The Toth Court also emphasized the safeguards afforded civilians in Article III courts compared to military tribunals.
None of the other reasons suggested by the Government are sufficient to justify a broad construction of the constitutional grant of power to Congress to regulate the armed forces. That provision itself does not empower Congress to deprive people of trials under Bill of Rights safeguards, and we are not willing to hold that power to circumvent those safeguards should be inferred through the Necessary and Proper Clause.
The Court’s concerns here reflect the danger in tacking too close to the wind. Congress does not have the constitutional authority to subject civilians to a court-martial (absent certain circumstances). Since Congress has not specified the exact point at which a Soldier becomes a civilian, the CAAF has done so in judicial opinions. Based on the Court’s constrained view of military jurisdiction, the CAAF’s test should be neither broad nor far-reaching. Rather, its jurisprudence should identify a single point of time when jurisdiction severs, preventing court-martial jurisdiction from lingering over Soldiers and implicating the constitutional concerns discussed here.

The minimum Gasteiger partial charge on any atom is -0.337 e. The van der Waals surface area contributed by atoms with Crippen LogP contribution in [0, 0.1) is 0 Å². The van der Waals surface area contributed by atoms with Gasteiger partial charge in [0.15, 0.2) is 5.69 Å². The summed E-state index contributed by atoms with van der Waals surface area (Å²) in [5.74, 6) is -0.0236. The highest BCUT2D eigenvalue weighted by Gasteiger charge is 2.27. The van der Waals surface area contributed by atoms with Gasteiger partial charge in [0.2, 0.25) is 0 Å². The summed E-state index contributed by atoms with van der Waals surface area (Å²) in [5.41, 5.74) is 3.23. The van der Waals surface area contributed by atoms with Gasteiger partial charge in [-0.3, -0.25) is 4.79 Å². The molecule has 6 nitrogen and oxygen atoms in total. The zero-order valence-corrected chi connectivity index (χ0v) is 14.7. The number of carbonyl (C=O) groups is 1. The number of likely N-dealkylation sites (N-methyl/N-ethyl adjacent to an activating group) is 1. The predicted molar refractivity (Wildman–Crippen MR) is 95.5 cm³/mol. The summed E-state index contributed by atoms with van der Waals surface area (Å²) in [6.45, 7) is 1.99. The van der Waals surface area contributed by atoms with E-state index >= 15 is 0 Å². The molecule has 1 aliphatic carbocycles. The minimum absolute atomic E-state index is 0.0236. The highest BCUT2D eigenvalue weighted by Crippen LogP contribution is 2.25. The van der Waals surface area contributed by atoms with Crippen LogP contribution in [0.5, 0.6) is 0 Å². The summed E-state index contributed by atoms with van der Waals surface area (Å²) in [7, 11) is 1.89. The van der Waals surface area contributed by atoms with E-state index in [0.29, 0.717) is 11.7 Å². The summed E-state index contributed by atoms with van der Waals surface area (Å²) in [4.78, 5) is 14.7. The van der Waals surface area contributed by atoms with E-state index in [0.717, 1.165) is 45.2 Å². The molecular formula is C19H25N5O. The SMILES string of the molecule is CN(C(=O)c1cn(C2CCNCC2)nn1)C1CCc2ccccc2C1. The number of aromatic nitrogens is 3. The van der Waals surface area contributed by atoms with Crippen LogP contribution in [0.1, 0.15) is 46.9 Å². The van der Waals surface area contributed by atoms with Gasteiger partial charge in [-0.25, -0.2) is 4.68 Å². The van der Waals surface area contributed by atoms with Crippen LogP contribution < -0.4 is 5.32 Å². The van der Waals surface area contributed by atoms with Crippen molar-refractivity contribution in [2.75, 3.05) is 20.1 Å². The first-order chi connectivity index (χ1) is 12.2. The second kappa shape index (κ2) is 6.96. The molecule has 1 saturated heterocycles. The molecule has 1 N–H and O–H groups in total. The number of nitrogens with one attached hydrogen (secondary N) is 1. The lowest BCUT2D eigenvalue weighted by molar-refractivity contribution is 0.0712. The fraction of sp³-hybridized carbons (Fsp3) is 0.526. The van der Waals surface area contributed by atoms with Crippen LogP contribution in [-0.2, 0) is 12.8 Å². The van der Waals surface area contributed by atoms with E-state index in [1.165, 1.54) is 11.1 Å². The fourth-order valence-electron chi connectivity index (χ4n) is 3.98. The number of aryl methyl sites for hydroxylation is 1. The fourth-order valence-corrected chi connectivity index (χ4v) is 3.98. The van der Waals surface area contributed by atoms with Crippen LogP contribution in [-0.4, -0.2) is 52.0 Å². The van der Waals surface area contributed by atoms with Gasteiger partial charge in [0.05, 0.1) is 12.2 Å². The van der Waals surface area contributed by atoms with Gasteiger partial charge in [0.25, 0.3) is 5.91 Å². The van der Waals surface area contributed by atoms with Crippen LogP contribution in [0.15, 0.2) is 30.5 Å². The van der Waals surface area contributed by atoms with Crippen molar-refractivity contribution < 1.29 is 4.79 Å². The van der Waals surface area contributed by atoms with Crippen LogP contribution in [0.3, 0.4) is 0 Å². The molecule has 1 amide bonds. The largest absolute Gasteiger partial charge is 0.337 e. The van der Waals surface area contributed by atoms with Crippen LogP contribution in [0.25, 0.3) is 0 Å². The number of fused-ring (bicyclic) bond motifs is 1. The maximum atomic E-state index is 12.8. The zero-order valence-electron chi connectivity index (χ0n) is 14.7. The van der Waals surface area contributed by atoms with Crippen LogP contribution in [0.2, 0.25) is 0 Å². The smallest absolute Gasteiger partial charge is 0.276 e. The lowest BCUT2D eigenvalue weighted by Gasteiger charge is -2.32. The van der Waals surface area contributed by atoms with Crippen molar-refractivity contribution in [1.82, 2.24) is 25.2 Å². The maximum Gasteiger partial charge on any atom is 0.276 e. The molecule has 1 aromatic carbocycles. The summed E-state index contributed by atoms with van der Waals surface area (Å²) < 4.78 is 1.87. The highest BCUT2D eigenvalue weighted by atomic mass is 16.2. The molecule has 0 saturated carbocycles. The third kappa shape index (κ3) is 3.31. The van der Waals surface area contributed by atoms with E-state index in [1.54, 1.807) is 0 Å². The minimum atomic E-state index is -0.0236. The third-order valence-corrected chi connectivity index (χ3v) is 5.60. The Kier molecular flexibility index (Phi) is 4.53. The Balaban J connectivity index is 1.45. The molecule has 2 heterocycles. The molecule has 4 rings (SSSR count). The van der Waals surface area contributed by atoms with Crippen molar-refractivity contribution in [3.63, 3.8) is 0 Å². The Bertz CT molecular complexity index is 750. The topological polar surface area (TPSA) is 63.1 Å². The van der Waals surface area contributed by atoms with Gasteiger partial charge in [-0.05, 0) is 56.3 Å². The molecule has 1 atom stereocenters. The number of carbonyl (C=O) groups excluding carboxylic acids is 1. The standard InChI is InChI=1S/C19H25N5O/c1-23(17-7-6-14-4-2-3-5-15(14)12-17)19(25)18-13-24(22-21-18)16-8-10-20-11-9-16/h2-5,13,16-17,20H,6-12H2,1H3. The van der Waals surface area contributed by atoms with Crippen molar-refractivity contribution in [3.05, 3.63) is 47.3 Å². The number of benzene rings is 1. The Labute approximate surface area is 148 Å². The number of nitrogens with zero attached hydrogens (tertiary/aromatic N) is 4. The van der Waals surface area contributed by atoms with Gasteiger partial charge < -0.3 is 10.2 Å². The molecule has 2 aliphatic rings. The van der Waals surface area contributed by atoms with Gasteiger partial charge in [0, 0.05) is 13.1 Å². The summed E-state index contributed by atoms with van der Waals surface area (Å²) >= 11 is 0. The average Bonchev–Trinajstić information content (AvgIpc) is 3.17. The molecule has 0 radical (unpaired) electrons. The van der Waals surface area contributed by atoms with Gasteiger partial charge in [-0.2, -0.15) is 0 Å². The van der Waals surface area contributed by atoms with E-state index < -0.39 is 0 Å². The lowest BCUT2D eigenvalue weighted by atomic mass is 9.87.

III. Personal Jurisdiction at the CAAF: A Winding Road
This Part analyzes the CAAF’s current three-part test for determining when in personam jurisdiction ends before scrutinizing the most recent cases—Nettles and Christensen—and discussing their implications for the current state of the law. It charts the CAAF’s development of the test with a focus on the most important historical cases, highlighting the significant concurrences and dissents as necessary.
A. The United States Court of Military Appeals (CMA) Development of the Three-Part Test